The Persecution of Yang Hengjun: Where’s the Global Outrage?

Imprisoned Australian-Chinese writer’s health has taken a severe turn for the worse, but not many in the literary community seem to care

The Chinese novelist and blogger Yang Hengjun got arrested in Guangzhou a little more than four years ago. Hengjun has lived a good part of his life in Australia, and has gained the sympathy and support of parts of that nation’s legal and political classes for his bold anti-authoritarian stance. But, during a trip in 2019 that would have ended with him back in Australia had he not been a dissident, police arrested the writer for espionage—an ambiguously defined charge that Hengjun and his supporters in Australia vehemently deny.

As reported in The Guardian and elsewhere, Hengjun has repeatedly spoken out against his detention since 2019. He claims that his jailers have interrogated him some 300 times and subjected him to torture. Given the communist regime’s richly documented human rights record, it’s not hard to believe.

In recent days, Hengjun’s health has taken a dramatic turn for the worse. Reports have emerged of a cyst on his kidney. If true, this is a grave condition for which Hengjun cannot receive the expert and intensive care he needs while rotting in a jail on the mainland. Though the cyst is ten centimeters and potentially fatal, Australia’s Prime Minister Anthony Albanese has reportedly gotten nowhere in his efforts to prod the regime of Xi Jinping to release Hengjun or at least alter the terms of his confinement to make treatment viable.

Where do the leading advocates for the rights of writers and intellectuals stand on Hengjun’s appalling mistreatment? PEN America took a bold stance on the plight of this author—in 2020. The organization acknowledged that the charge of espionage against the writer was bogus and that Beijing was stepping up its persecution of those who dared speak and write and publish freely, without regard for state-enforced diktats.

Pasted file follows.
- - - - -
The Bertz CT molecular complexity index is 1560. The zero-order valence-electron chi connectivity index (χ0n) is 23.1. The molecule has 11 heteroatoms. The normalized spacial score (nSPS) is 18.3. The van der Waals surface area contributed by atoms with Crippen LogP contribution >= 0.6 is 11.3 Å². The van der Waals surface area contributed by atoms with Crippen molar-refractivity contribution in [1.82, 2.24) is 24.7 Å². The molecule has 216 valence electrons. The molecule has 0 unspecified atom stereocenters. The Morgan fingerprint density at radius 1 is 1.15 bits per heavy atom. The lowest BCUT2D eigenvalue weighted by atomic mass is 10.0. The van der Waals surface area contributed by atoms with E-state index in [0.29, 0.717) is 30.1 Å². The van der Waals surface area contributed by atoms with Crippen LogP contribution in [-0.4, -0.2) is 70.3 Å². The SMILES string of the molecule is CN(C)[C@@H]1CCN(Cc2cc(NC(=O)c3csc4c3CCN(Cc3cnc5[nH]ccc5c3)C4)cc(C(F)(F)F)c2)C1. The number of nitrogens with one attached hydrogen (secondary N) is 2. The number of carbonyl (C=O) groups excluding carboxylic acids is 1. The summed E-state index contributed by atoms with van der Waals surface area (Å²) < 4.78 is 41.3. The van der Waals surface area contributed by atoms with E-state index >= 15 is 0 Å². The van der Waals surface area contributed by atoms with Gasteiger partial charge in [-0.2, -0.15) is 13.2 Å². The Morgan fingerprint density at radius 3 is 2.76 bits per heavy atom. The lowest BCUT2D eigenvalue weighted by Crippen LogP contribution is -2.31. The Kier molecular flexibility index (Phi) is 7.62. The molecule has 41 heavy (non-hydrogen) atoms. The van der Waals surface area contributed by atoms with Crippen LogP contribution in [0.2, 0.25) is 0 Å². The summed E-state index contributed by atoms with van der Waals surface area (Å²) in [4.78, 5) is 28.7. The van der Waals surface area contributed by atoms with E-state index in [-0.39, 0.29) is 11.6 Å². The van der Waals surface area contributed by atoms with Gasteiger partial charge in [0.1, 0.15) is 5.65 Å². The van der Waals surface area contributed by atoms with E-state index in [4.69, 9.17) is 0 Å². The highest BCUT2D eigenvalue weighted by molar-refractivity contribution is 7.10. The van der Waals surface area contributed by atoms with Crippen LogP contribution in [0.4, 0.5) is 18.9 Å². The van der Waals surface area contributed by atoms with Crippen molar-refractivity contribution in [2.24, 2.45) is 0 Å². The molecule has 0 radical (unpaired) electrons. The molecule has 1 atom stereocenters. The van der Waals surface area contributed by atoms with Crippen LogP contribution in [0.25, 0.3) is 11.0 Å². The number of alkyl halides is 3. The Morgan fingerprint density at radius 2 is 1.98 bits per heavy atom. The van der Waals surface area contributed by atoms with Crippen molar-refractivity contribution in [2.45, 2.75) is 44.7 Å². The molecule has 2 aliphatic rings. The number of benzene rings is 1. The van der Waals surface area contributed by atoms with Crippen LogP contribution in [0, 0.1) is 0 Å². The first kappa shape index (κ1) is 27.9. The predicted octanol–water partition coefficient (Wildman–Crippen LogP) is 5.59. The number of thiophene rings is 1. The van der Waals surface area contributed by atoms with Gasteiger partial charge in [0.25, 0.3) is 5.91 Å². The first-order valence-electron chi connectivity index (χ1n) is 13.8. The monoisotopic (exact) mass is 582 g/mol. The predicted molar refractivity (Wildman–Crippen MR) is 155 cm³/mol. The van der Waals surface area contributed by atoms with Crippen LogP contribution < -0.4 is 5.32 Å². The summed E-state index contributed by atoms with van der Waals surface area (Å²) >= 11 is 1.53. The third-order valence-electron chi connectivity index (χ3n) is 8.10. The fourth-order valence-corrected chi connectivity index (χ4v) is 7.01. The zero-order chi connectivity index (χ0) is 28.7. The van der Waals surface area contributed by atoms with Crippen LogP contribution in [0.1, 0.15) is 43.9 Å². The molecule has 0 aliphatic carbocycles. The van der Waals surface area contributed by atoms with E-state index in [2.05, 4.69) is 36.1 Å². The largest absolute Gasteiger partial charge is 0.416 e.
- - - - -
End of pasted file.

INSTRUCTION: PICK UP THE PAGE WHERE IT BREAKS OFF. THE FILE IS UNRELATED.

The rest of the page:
But run a search for “Yang Hengjun” on the PEN America website, and you will find nothing since the October 2020 statement. Never mind that, over the intervening years, Hengjun’s status has long ceased to be classifiable as mere pre-trial detention (if it ever was), he has complained often of constant interrogation and torture, and now his health has taken this horrific turn.

PEN America is a sunshine soldier on the issue of freedom of speech. It is ever willing to take a stand on behalf of Salman Rushdie, a left-leaning author who in past years delighted in bashing Ronald Reagan. Or to call attention to the plight of writers and journalists in such patriarchal states as Egypt and Yemen. But China’s regime is a bad actor that conservatives and hawks in the U.S. government rightly loathe, and the last thing that a progressive organization wants is to be in their company or to incur the stigma of appearing to agree with them, however coincidentally, on even a single issue.